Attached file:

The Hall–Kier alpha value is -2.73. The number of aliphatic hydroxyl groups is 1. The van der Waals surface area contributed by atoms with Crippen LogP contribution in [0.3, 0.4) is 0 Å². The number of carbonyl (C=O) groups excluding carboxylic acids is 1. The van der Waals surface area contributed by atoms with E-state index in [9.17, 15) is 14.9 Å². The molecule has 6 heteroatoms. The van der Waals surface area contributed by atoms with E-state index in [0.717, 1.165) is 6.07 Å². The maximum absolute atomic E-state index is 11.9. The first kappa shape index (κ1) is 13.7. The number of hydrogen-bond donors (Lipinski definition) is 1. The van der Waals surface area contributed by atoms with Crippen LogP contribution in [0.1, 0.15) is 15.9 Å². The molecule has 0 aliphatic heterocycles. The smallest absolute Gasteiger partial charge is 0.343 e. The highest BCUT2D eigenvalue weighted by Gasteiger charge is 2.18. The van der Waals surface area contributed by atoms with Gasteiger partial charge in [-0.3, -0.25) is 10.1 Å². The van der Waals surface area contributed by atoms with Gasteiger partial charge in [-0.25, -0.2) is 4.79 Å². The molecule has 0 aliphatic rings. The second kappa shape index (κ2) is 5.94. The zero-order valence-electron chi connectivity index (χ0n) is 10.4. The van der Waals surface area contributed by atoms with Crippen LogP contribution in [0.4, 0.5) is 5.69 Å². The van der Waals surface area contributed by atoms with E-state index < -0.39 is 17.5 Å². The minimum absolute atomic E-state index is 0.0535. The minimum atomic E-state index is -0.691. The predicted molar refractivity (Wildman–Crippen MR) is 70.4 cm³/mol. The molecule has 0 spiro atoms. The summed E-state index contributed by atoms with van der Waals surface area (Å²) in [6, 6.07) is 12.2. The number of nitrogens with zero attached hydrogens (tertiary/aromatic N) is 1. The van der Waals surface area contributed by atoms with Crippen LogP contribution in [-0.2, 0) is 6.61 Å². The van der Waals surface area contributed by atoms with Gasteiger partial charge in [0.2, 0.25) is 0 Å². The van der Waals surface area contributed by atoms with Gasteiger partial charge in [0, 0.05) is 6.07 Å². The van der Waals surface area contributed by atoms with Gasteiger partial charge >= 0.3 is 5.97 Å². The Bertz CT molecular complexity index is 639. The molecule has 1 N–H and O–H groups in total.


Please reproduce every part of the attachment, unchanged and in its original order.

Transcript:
The Hall–Kier alpha value is -2.73. The number of aliphatic hydroxyl groups is 1. The van der Waals surface area contributed by atoms with Crippen LogP contribution in [0.3, 0.4) is 0 Å². The number of carbonyl (C=O) groups excluding carboxylic acids is 1. The van der Waals surface area contributed by atoms with E-state index in [9.17, 15) is 14.9 Å². The molecule has 6 heteroatoms. The van der Waals surface area contributed by atoms with E-state index in [0.717, 1.165) is 6.07 Å². The maximum absolute atomic E-state index is 11.9. The first kappa shape index (κ1) is 13.7. The number of hydrogen-bond donors (Lipinski definition) is 1. The van der Waals surface area contributed by atoms with Crippen LogP contribution in [0.1, 0.15) is 15.9 Å². The molecule has 0 aliphatic heterocycles. The smallest absolute Gasteiger partial charge is 0.343 e. The highest BCUT2D eigenvalue weighted by Gasteiger charge is 2.18. The van der Waals surface area contributed by atoms with Gasteiger partial charge in [-0.3, -0.25) is 10.1 Å². The van der Waals surface area contributed by atoms with Gasteiger partial charge in [-0.25, -0.2) is 4.79 Å². The molecule has 0 aliphatic rings. The second kappa shape index (κ2) is 5.94. The zero-order valence-electron chi connectivity index (χ0n) is 10.4. The van der Waals surface area contributed by atoms with Crippen LogP contribution in [0.4, 0.5) is 5.69 Å². The van der Waals surface area contributed by atoms with E-state index < -0.39 is 17.5 Å². The minimum absolute atomic E-state index is 0.0535. The minimum atomic E-state index is -0.691. The predicted molar refractivity (Wildman–Crippen MR) is 70.4 cm³/mol. The molecule has 0 spiro atoms. The summed E-state index contributed by atoms with van der Waals surface area (Å²) in [6, 6.07) is 12.2. The number of nitrogens with zero attached hydrogens (tertiary/aromatic N) is 1. The van der Waals surface area contributed by atoms with Crippen LogP contribution in [-0.2, 0) is 6.61 Å². The van der Waals surface area contributed by atoms with Gasteiger partial charge in [0.2, 0.25) is 0 Å². The van der Waals surface area contributed by atoms with Gasteiger partial charge in [0, 0.05) is 6.07 Å². The van der Waals surface area contributed by atoms with Gasteiger partial charge >= 0.3 is 5.97 Å². The Bertz CT molecular complexity index is 639. The molecule has 1 N–H and O–H groups in total.